Treatments for carotid artery disease may include heart-healthy lifestyle changes, medicines, and medical procedures. The goals of treatment are to stop the disease from getting worse and to prevent a stroke. Your treatment will depend on your symptoms, how severe the disease is, and your age and overall health.
Your doctor may recommend heart-healthy lifestyle changes if you have carotid artery disease. Heart-healthy lifestyle changes include:
If you have a stroke caused by a blood clot, you may be given a clot-dissolving, or clot-busting, medication. This type of medication must be given within 4 hours of symptom onset. The sooner treatment occurs, the better your chances of recovery.
Medicines to prevent blood clots are the mainstay treatment for people who have carotid artery disease. They prevent platelets from clumping together and forming blood clots in your carotid arteries, which can lead to a stroke. Two common medications are:
Sometimes lifestyle changes alone aren't enough to control your cholesterol levels. For example, you also may need statin medications to control or lower your cholesterol. By lowering your blood cholesterol level, you can decrease your chance of having a heart attack or stroke. Doctors usually prescribe statins for people who have:
Doctors may discuss beginning statin treatment with those who have an elevated risk for developing heart disease or having a stroke.
You may need other medications to treat diseases and conditions that damage the carotid arteries. Your doctor also may prescribe medications to:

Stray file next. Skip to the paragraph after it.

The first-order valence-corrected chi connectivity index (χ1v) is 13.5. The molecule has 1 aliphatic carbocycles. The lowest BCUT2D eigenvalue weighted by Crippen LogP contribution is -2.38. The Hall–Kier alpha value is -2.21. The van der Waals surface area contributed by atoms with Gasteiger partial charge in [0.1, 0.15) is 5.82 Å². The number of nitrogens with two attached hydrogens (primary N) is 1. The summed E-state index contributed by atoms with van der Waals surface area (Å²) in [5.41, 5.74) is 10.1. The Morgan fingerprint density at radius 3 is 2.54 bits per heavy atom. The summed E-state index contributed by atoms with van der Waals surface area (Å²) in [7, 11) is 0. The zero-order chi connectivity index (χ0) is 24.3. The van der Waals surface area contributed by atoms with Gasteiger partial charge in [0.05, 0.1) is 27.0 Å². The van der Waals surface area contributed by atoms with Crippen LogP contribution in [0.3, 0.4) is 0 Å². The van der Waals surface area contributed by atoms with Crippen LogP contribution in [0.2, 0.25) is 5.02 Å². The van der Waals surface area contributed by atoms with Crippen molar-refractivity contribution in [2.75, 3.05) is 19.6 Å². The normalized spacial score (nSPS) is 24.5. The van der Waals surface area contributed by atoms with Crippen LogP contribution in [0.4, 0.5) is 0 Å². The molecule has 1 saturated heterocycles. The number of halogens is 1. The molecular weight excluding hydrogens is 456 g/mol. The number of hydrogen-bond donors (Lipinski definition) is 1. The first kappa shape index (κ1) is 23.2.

Take all medicines regularly, as your doctor prescribes. Don't change the amount of your medicine or skip a dose unless your doctor tells you to. Your health care team will help find a treatment plan that's right for you.
You may need a medical procedure if you have symptoms caused by the narrowing of the carotid artery. Doctors use one of two methods to open narrowed or blocked carotid arteries: carotid endarterectomy and carotid artery angioplasty and stenting.
Carotid endarterectomy is mainly for people whose carotid arteries are blocked 50 percent or more.
For the procedure, a surgeon will make a cut in your neck to reach the narrowed or blocked carotid artery. Next, they will make a cut in the blocked part of the artery and remove the artery's inner lining that is blocking the blood flow.
Finally, your surgeon will close the artery with stitches and stop any bleeding. They will then close the cut in your neck.
Carotid Artery Angioplasty and Stenting
Doctors use a procedure called
angioplasty to widen the carotid arteries and restore blood flow to the brain.
A thin tube with a deflated balloon on the end is threaded through a blood vessel in your neck to the narrowed or blocked carotid artery. Once in place, the balloon is inflated to push the plaque outward against the wall of the artery.
A stent (a small mesh tube) is then put in the artery to support the inner artery wall. The stent also helps prevent the artery from becoming narrowed or blocked again.
Source: National Heart, Lung, and Blood Institute; National Institutes of Health; U.S. Department of Health and Human Services.
When it comes to expert care, the specialists on our medical staff have extensive experience both with open procedures, such as surgery, and a complete range of minimally invasive approach to treating heart valve disorders first, whenever possible. This interventional approach means that you can often avoid a traditional surgical procedure. Interventional procedures usually result in less scarring, a shorter hospital stay, and a quicker recovery for most patients.
The Heart Hospital offers specialized interventional procedures such as:
Physicians are members of the medical staff at one of Baylor Scott & White Health's subsidiary, community or affiliated medical centers and are neither employees nor agents of those medical centers, Baylor Scott & White The Heart Hospital – Plano or Baylor Scott & White Health.